A risk factor evaluation process is basically a managerial tool used in project management to keep certain functional areas of project implementation (like financial expenses, technical expertise, and schedule arrangements) in check. In coming up with a viable risk assessment criteria, the following objectives should be factored in to quantify different perils. The first objective is checking the project cost variables; the second is to determine the variability of the project schedule and lastly, the third objective is risk assessment. This is done with the determination of the business risk or the project viability in mind because this objective is the ultimate goal of the entire risk management process.

Many researchers and project managers have often used a number of methodologies in risk assessment. Some of the most conventional methods used include the contingency evaluation approach, computer simulation programs and the program evaluation and review techniques (PERT). These methods have been traditionally used to control identified project risks and generally, to maintain the quality of projects. To ensure the efficiency of these methods, it has been established that the above tools must be used in a continuous manner (Niels 2). These statistics abound, this report seeks to carry out a risk assessment project for a commercial property to be developed in downtown Toronto by GLM Realtors. Major studies have already been carried out on the feasibility of the project and it has been established that the project is going to be successful after its completion.

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Considering the fact that the proper groundwork for the project has been covered, this report will undertake a risk assessment identification process with particular emphasis on how such risks ought to be managed.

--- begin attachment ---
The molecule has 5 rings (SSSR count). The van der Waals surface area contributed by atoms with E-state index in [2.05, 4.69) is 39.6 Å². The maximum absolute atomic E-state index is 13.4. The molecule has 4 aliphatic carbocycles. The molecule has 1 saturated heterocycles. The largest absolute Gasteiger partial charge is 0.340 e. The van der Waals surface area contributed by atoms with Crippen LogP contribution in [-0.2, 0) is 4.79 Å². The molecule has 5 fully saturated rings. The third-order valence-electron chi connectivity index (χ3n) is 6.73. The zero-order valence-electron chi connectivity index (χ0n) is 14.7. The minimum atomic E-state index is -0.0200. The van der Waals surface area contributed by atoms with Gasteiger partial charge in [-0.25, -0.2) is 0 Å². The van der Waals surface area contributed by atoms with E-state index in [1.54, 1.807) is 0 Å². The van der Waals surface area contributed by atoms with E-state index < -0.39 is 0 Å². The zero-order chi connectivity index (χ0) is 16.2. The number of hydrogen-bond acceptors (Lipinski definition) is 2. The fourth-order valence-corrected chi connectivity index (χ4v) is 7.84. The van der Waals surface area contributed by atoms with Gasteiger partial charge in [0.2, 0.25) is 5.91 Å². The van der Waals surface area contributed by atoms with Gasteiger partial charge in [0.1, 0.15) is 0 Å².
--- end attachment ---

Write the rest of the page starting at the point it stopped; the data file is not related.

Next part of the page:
Identification of Risk Factors

Unrealistic Schedules and Budgets

Unrealistic schedules and budgets can ultimately bring an entire project to a halt, considering budgets and schedules are the major blueprints to the implementation of project plans (Niels 2). Budgets essentially design the costs requirements for each facet of the project implementation process and if it is overestimated or underestimated; the project design and its antecedents may essentially be ineffective. Unrealistic schedules also imply that there is minimal likelihood that the project will be completed in time (because from project scheduling, project activities are able to be properly coordinated and carried out within the right time) (Niels 3).

Continuing Stream of Requirement Changes

Requirement changes may significantly hamper efforts to undertake the project in due time and within the precise cost allocation because varied requirements potentially mean that there will be varied costs and varied time requirements for the accomplishment of given project tasks (Niels 4). Requirement changes are however not distinctly odd because most projects tend to accommodate one or two requirement changes, but the problem with requirement changes is observed when they occur frequently (Niels 4). This is likely to be a major problem in the overall completion of the project, if it is not effectively checked.

Shortfalls in Performed Tasks

Many project managers have often encountered the problem of dealing with poorly performed tasks from any quarter of the project team (Niels 5).

This risk basically outlines the danger of having to deal with the problem of a shortfall in performed tasks because the danger in such a risk is that poor project performance can come from any quarter of the project (Niels 5). The consequence of such a risk can often be evidenced in a number of functional areas across the board (Niels 5).

Strained Technical Architecture

Strained technical architecture is a common project risk especially if project requirements are not effectively considered in the project plan.

Strained technical architecture often occurs when there are no facilitative technological requirements to coordinate the entire project. This is often evidenced in many projects that rely on heavy IT skills but even the GLM Realtor project is going to significantly depend on such requirements (because a number of its functional areas like inventory systems still rely on such architecture) (Niels 6). The strained technical architecture can be evidenced in certain functional areas such as network coordination, communications with suppliers and communications with other external agents (among other significant functional areas) (Niels 6).